After Hurricane Maria left the majority of Puerto Rico without power and basic services, at ETOW we waited for the right opportunity (after food, water and medical supplies were rushed in) to send self-powered radios to those still living without power and in need of basic community information.
Once US Postal Service delivery was restored to the island, we turned to our amazing volunteer (and SWLing Post contributor) Robert Gulley (AK3Q) to coordinate the process.
Robert contacted the Lares Amateur Radio Emergency Service (LARES) in Puerto Rico and asked for their assistance. Nelson Santiago (WP3B) with LARES enthusiastically volunteered to venture out into the community and distribute radios to those who needed them the most–families still lacking mains power. The LARES club distributed the radios effectively and efficiently–they also photo-documented everything.
The whole process was simply amazing to watch unfold.
Many thanks to Universal Radio who helped us quickly procure 15 self-powered radios for our initial pilot shipment. As of December, we’ve now sent and distributed an additional 40 radios–totaling 55 units to 55 families.
This whole project became a reality through our network of radio enthusiasts. We’re so grateful to everyone involved. Thank you!
“a day to celebrate radio as a medium; to improve international cooperation between broadcasters; and to encourage major networks and community radio alike to promote access to information, freedom of expression and gender equality over the airwaves.
Radio is the mass media reaching the widest audience in the world. It is also recognized as a powerful communication tool and a low cost medium.”
In honor of World Radio Day, at Ears To Our World, we sent 60 HumanaLights and 40 self-powered AM/FM/SW radios to be distributed in Haiti through our partners, the Haitian Health Foundation.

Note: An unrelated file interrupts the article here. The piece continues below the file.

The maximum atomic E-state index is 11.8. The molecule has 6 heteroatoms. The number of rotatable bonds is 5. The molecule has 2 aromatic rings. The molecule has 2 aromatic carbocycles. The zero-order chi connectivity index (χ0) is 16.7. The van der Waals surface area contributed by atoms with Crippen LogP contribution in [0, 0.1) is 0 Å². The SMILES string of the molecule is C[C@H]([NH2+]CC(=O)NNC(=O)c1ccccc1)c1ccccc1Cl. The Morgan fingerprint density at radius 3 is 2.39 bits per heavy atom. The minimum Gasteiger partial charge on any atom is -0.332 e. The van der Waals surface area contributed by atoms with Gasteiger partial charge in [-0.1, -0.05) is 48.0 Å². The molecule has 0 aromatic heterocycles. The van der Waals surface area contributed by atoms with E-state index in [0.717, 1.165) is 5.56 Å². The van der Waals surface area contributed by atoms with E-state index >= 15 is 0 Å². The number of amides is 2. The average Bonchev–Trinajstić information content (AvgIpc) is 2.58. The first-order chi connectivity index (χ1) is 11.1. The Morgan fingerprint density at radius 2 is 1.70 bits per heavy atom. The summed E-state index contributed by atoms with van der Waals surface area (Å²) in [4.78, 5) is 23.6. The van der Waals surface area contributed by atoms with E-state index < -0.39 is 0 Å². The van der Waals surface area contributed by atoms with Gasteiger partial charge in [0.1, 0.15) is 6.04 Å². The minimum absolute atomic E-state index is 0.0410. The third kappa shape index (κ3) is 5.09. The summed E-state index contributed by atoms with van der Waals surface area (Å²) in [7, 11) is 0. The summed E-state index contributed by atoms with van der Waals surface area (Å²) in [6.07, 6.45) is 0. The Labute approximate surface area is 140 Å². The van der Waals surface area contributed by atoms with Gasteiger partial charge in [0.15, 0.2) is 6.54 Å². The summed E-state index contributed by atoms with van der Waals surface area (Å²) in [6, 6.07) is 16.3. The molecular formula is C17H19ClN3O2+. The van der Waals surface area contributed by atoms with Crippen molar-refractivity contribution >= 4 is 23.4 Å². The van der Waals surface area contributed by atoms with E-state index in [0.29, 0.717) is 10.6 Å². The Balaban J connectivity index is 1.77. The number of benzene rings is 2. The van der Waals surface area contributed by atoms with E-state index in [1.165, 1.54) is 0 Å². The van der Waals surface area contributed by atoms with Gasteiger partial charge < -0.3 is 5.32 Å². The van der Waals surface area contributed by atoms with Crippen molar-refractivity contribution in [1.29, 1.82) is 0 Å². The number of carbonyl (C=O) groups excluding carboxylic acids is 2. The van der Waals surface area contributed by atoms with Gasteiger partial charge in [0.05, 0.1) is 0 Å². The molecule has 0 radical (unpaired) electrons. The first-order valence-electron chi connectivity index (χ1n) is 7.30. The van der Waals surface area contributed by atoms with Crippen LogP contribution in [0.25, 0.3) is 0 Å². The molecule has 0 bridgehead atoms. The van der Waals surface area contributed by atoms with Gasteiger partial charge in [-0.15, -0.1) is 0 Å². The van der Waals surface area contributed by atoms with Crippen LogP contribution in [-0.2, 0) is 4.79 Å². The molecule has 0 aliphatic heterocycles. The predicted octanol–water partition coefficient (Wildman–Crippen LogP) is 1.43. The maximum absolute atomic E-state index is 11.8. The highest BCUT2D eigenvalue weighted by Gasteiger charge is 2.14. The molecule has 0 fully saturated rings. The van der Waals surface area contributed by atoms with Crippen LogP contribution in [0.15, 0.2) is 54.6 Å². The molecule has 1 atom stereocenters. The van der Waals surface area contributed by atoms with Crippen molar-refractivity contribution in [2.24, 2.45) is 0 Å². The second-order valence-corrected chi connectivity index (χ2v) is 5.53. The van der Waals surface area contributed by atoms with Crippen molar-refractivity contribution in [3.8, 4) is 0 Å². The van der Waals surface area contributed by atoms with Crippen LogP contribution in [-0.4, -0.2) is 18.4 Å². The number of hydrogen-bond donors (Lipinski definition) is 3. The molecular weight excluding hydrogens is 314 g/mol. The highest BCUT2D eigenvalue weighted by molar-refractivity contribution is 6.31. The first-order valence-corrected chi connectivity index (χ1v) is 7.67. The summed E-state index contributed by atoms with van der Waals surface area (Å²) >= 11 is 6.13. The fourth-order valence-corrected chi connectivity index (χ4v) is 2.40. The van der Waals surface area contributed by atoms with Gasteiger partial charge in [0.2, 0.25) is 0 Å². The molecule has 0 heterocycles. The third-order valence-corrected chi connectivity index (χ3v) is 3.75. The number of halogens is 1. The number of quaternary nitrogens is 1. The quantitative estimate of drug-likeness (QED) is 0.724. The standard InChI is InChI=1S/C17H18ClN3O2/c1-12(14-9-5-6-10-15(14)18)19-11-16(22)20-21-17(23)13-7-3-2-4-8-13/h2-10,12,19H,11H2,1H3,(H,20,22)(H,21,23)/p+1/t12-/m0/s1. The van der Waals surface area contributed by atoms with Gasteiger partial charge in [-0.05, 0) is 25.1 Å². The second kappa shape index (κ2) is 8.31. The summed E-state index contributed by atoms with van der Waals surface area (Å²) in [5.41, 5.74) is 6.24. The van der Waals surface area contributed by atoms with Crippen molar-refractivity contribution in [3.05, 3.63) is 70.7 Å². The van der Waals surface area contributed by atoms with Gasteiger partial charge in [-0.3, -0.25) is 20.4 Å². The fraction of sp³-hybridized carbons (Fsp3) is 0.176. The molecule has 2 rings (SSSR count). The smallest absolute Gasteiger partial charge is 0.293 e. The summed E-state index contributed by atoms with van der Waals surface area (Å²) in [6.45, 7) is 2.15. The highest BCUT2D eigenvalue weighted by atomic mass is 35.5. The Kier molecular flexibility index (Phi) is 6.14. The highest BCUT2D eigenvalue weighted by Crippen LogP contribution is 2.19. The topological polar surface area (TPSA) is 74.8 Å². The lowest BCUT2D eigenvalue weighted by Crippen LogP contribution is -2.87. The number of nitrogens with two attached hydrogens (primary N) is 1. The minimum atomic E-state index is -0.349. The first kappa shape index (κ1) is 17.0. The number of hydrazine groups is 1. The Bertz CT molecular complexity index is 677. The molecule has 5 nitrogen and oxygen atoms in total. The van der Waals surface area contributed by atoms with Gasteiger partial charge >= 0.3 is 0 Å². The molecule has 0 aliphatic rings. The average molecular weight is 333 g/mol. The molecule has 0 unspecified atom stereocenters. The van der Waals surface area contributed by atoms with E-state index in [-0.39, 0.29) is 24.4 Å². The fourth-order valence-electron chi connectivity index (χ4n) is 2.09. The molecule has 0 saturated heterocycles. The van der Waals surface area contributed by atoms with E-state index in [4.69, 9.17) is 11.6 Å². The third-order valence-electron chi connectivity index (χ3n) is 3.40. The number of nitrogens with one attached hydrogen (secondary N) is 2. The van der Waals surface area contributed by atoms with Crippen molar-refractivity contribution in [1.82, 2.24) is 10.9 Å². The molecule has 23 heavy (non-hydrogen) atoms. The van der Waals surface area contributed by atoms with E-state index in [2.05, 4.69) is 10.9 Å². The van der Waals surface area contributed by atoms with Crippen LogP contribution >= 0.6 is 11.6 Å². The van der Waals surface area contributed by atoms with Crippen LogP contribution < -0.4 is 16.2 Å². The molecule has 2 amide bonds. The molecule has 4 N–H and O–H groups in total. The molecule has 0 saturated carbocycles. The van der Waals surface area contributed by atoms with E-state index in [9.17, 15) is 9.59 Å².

We’ve been working steadily in Haiti since 2009, shortly before the 2010 earthquake. You may know that Haiti has most recently been dealing with the effects of Hurricane Matthew which struck on October 4, 2016. Shortly after urgent food and medical supplies started making their way to the island, we began sending radios and other supplies.
The importance of radio access in disaster situations cannot be overstated, and the results getting receivers into the hands of those in need are both immediate and enduring. According to the Knight Foundation, a non-profit organization that advances journalism in the digital age, radio was “the undisputed lifeline for the Haitian public after the  earthquake.” In their report, “Media, Information System and Communities: Lessons from HAITI,” the Foundation asserted, “Of all the available humanitarian information tools, radio was the most effective means to share information with the community and to distribute information to affected populations.”
This remains true today as Haiti rebuilds after Hurricane Matthew.
I always enjoy meeting SWLing Post readers who stop by our booth to introduce themselves.
Note: New Booth Location
We’ve been moved to a new table this year: SA0359 in the Silver Arena. Indeed, we may have two tables set up: one with Ears To Our World information and another with soldering irons to build HumanaLight kits.